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Morning Edition

Weekdays, 4am - 9am
  • Hosted by Renée Montagne, Steve Inskeep

Every weekday for over three decades, NPR's Morning Edition has taken listeners around the country and the world with two hours of multi-faceted stories and commentaries that inform, challenge and occasionally amuse. Morning Edition is the most listened-to news radio program in the country.

A bi-coastal, 24-hour news operation, Morning Edition is hosted by NPR's Steve Inskeep in Washington, D.C., and Renee Montagne at NPR West in Culver City, CA. Even as hosts, Inskeep and Montagne often get out from behind the anchor desk and travel across the world to report on the news first hand.

Heard regularly on Morning Edition are some of the most familiar voices including news analyst Cokie Roberts and sport commentator Frank Deford as well as the special series StoryCorps, which travels the country recording America's oral history.

Produced and distributed by NPR in Washington, D.C., Morning Edition draws on reporting from correspondents based around the world, and producers and reporters in locations in the United States. This reporting is supplemented by NPR Member station reporters across the country as well as independent producers and reporters throughout the public radio system.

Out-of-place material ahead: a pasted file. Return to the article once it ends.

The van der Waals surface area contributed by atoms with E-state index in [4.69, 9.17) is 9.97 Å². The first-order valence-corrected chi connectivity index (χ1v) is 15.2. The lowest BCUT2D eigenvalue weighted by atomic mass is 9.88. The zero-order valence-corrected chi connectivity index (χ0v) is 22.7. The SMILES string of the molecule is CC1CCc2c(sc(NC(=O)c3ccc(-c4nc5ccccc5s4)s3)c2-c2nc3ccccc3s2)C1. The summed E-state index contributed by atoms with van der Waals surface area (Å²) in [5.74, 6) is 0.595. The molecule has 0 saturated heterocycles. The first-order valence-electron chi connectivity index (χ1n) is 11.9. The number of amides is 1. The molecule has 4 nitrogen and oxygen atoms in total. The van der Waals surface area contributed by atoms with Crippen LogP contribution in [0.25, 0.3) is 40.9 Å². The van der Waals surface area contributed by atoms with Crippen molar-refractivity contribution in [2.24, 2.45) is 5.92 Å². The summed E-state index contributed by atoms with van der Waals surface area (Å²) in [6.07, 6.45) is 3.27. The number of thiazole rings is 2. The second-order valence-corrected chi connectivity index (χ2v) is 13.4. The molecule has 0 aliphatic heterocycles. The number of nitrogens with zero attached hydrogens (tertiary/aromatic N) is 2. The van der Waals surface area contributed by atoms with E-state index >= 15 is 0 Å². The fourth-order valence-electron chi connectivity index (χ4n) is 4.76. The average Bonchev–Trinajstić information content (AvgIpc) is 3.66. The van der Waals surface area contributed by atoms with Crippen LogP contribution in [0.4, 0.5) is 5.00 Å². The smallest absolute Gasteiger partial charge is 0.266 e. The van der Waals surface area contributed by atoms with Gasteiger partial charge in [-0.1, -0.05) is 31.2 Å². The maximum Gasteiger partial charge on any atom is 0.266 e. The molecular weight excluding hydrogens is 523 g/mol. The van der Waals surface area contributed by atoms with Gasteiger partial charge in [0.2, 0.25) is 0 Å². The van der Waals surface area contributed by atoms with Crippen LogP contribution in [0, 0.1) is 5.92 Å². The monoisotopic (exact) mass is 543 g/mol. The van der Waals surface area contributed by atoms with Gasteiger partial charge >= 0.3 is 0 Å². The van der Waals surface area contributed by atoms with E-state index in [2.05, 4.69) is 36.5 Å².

Since its debut on November 5, 1979, Morning Edition has garnered broadcasting's highest honors, including the George Foster Peabody Award and the Alfred I. duPont-Columbia University Award.

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The FBI In Pop Culture

Jul 12, 2017

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If confirmed, Christopher Wray will head an agency that the public knows through popular culture. NPR's Vanessa Romo reports on the FBI in TV and movies.

VANESSA ROMO, BYLINE: There's an image that comes to mind when you think about the FBI lawman. And it's this guy.

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And for more on this we are joined now by Senator Ron Wyden. He's a Democrat from Oregon and a member of the Senate intelligence committee. Senator, welcome back to the program.

RON WYDEN: Thanks for having me again.

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Under a clear sky on July 10, 2015, the Confederate flag that had flown on the South Carolina statehouse grounds since the Civil Rights era came down.

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Octavia Butler used to say she remembers exactly when she decided to become a science fiction writer. She was 9 years old and saw a 1954 B-movie called Devil Girl from Mars, and two things struck her. First: "Geez, I can write a better story than that!" And second: "Somebody got paid for writing that story!" If they could, she decided, then she could, too.

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